“Your biggest risk is that I’ll tell you what you want to hear instead of what I really think because you control my compensation.”
I once told this to an interviewer with a straight face, but it turned out to be true.
But not anymore!
There was a time when I had arranged all of my management books in my New York office at eye level so that people sitting across from me could see that I had read all the right stuff. That office is gone now, I’ve thrown away the books, and I no longer live in New York.
The Desire to Look Good
The desire to look good carried me through four advanced degree programs and drove my career for many years. It fed 100-hour weeks on Wall Street and fueled a global consulting career serving some of the greatest companies in the world. I lived at furious pace (I filled a new passport with stamps in one year), climbed many ladders, and had the opportunity to get to know some truly amazing leaders.
I’m extremely proud of some of the work I’ve done. It’s just not what I envisioned for myself. Growing up I did things like volunteer at a nature center, work in a commercial boatyard, and even as an EMT. I didn’t want to sit in an office. But about two years before college, I started giving up the things I liked to do for activities that I believed would look good on a college application.
Learning to Climb
I came from a place where kids grew up to be doctors, lawyers, and executives, and I learned to be pragmatic, to make short-term sacrifices for long-term gains, and to ignore what I enjoyed doing in favor of money and prestige.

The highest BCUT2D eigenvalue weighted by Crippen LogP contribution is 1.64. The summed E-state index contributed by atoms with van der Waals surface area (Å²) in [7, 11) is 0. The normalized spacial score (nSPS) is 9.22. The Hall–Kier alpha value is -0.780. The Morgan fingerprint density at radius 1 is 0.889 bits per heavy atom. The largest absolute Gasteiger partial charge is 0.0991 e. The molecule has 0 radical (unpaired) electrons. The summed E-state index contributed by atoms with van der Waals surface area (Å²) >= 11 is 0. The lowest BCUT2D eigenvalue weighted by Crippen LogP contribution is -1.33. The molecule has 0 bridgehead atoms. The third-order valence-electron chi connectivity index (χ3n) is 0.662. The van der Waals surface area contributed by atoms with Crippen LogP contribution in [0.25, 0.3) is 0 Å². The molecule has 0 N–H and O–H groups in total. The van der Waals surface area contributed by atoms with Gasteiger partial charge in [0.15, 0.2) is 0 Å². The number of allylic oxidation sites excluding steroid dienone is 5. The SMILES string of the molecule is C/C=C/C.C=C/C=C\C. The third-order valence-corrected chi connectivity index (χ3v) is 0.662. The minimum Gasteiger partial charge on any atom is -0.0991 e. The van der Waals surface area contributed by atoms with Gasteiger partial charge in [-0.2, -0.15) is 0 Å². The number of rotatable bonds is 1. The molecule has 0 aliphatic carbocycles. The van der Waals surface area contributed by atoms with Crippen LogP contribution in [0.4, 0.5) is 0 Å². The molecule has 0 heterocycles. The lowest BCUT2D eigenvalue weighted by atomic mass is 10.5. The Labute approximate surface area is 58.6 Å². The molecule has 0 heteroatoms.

By the time I was 22, I had completed a yearlong challenging credit training program at Chase Manhattan Bank and was invited to join their Leveraged Finance Department. I was the youngest person in the group and I focused my efforts on working hard and making a good impression. That meant working 100 hour weeks and trying very hard to manage people’s perceptions of me. A year later, I was on the rise, totally exhausted, and very afraid of screwing up.
The good news was I discovered that I had a natural gift for understanding the most complicated concepts and an ability to communicate meaningfully with clients.
In those days, an MBA was a ticket to the top so I went back to school for my MBA in finance from New York University. In business school, I stumbled upon an applied psychology class about career development and became intrigued with the psychology of business. I thought about becoming a career counselor, but my friends thought I was losing my edge and throwing away a Wall Street career. I decided to go back to the street and “be somebody.” I soon found that it wasn’t the “somebody” I wanted to be.
Being a career counselor didn’t seem like enough so I set my mind on a getting a Ph.D. in psychology.
First I completed master’s degrees in both Counseling and Education at Columbia University and then did all the right things to craft a beautiful Ph.D. application. I got into about 10 programs and went to the University of Florida on a full ride. I finished my Doctorate in three years and I got married along the way. We moved to San Diego, California where I was interning in a counseling center. Life was beautiful; I had time on my hands, and I was good at my job. But as usual, I wanted more.
I discovered a firm called LRI (Leadership Research Institute). LRI was doing something called “upward feedback” which involved understanding what made great leaders tick, measuring people’s leadership abilities, and helping them get better at what they did. This later became known as 360 degree assessment and executive coaching.
I joined the firm and I loved it. Our name wasn’t in the papers but we served some of the greatest companies in the world including McKinsey, Goldman Sachs, ESPN, American Express, Pfizer, and others. I spent most of my time at McKinsey and Goldman and I got to work with some amazing people – ones that I call “The Naturals.”